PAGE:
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Establishing Routine

Discussion in 'General Substance Abuse Discussion' started by stellaluna, Apr 29, 2015.

  1. stellaluna

    stellaluna Member

    Establishing a routine is really important in recovery (according to all of my counselors). This includes eating regularly, having good sleep habits, maintaining a healthy level of activity, keeping up with hygiene, etc. For me, this is something I struggle with immensely. I mainly struggle with healthy sleep and eating habits. What helps you establish good routines and stick with them?
  2. Sarah15

    Sarah15 Member

    I had exactly the same trouble! What I did was break down the day into manageable chunks - 8am-12 noon, 12noon-4pm, and 4pm-8pm etc.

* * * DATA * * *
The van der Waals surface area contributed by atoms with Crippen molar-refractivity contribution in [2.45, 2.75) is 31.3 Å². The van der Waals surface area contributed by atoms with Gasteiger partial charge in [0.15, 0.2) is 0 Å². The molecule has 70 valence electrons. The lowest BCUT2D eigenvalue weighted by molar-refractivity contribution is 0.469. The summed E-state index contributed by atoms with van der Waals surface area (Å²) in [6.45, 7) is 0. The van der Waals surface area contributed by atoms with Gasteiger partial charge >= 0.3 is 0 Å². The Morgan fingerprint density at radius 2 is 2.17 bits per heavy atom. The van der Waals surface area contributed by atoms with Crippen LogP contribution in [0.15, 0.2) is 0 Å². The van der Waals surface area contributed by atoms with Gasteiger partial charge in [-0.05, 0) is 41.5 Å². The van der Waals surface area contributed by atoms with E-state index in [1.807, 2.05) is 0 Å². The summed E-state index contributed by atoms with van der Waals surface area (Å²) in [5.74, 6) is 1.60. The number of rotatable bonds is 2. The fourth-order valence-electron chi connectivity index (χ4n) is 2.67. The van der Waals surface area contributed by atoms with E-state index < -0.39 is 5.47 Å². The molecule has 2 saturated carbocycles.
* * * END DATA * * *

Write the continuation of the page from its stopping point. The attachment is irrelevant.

In the morning hours I made a list of all the different types of "morning thing" there are to do like getting showered, brushing teeth, eating breakfast etc. As tedious as it may sound, writing every minute detail down and ticking it off the list not only ensured that I did the task, but in doing it over and over I was forming a habit and creating a routine for myself. Even the tiny details like "clear the table after breakfast", "wash the dishes" and "put the dishes away", all gave me the repetition I needed to get my brain into focus.

    I did the same with the next chunks of time in the day, and my afternoon list completed today, read as follows:

    Prepare lunch
    Eat lunch
    Clear table after lunch
    Wash lunch dishes
    Put dishes away
    Do an hour's work
    Take a 20 minute walk
    Put a load of laundry in the machine
    Iron trousers and shirts
    Do an hour's work
    Make a cup of tea

    And so on, and so forth. It does work, and you'll soon be forming a routine for yourself.